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[Plastic]Active Decoupling with Dielectric Elastomers

Reffer:Editor:Author:Hits:-InputTime:2016-05-21 11:58:00

Until now, elastomer components have found use in numerous applications as a way of reducing vibrations passively. Researchers at the Fraunhofer Institute for Structural Durability and System Reliability (Fraunhofer-Institut für Betriebsfestigkeit und Systemzuverlässigkeit / LBF) have now developed elastic components that deform actively. This involves the use of elastomers that can convert electrical energy directly into mechanical work. These dielectric elastomers (DE) are connected to metal electrodes with a perforated structure. When an electric field is applied, the elastomer can squeeze into these depressions. This creates dynamic actuators capable of supporting loads and which can be used to reduce vibrations actively.

In the course of the research, a functional demonstrator was developed for active support of a load. In this way, the scientists decouple a mass supported by the actuator from the vibrations of the underlying structure. The active support lowers vibration in the entire relevant frequency range. The researchers overcame the phenomenon that the movement of the actuator is not always exactly proportional to the applied voltage through use of new control strategies.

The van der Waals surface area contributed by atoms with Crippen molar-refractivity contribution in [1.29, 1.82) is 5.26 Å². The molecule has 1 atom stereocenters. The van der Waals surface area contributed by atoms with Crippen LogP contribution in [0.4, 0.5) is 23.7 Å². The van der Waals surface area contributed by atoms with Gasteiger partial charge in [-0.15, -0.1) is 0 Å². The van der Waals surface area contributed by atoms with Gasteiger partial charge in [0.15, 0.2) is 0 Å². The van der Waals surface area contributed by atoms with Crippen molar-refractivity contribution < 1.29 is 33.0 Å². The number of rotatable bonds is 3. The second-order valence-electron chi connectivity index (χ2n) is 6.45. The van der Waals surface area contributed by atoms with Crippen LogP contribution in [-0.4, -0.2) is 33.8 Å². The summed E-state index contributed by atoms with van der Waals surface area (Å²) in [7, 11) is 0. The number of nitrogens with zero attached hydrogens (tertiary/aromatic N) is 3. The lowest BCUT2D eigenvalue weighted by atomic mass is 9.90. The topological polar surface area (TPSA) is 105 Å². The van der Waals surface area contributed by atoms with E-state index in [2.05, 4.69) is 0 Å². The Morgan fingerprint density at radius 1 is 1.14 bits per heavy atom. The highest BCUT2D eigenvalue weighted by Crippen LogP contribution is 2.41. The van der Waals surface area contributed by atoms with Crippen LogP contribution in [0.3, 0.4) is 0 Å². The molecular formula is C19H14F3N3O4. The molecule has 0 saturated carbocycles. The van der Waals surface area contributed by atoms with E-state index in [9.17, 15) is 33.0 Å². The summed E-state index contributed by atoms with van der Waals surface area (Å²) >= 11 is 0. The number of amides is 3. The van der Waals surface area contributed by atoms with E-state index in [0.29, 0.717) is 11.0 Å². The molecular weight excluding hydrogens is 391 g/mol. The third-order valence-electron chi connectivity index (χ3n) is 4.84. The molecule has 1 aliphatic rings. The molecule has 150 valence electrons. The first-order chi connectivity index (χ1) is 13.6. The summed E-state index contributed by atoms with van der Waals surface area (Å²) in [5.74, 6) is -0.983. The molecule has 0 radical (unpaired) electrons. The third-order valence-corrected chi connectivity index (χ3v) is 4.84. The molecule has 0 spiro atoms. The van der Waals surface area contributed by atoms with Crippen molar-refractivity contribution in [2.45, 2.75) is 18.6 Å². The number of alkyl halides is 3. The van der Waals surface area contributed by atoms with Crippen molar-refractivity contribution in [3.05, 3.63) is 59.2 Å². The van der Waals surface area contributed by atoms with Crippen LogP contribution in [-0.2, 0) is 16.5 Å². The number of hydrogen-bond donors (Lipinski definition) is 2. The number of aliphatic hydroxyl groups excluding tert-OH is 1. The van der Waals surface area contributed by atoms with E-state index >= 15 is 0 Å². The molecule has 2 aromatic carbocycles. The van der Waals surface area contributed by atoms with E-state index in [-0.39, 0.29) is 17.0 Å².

The active elastomer supports are ideal for supporting vibration-sensitive equipment and processes, for instance, sensitive microscopes or precision manufacturing processes. The reverse situation is also conceivable: pump or motors can be decoupled by means of the active supports so that transmission of vibrations to the surroundings is minimized. If the electronics fail, the beneficial passive properties of the elastomer remain in effect – a definite advantage over other actuator technologies.

Applications in the automotive, machinery and equipment sectors as well as in bridge and building construction are conceivable. The researchers have also taken the environmental aspect into consideration: The basic material in the functional demonstrator is natural rubber, a renewable resource. In contrast to electrodynamic or piezoelectric actuators, no rare-earth metals or lead-containing ceramics are used.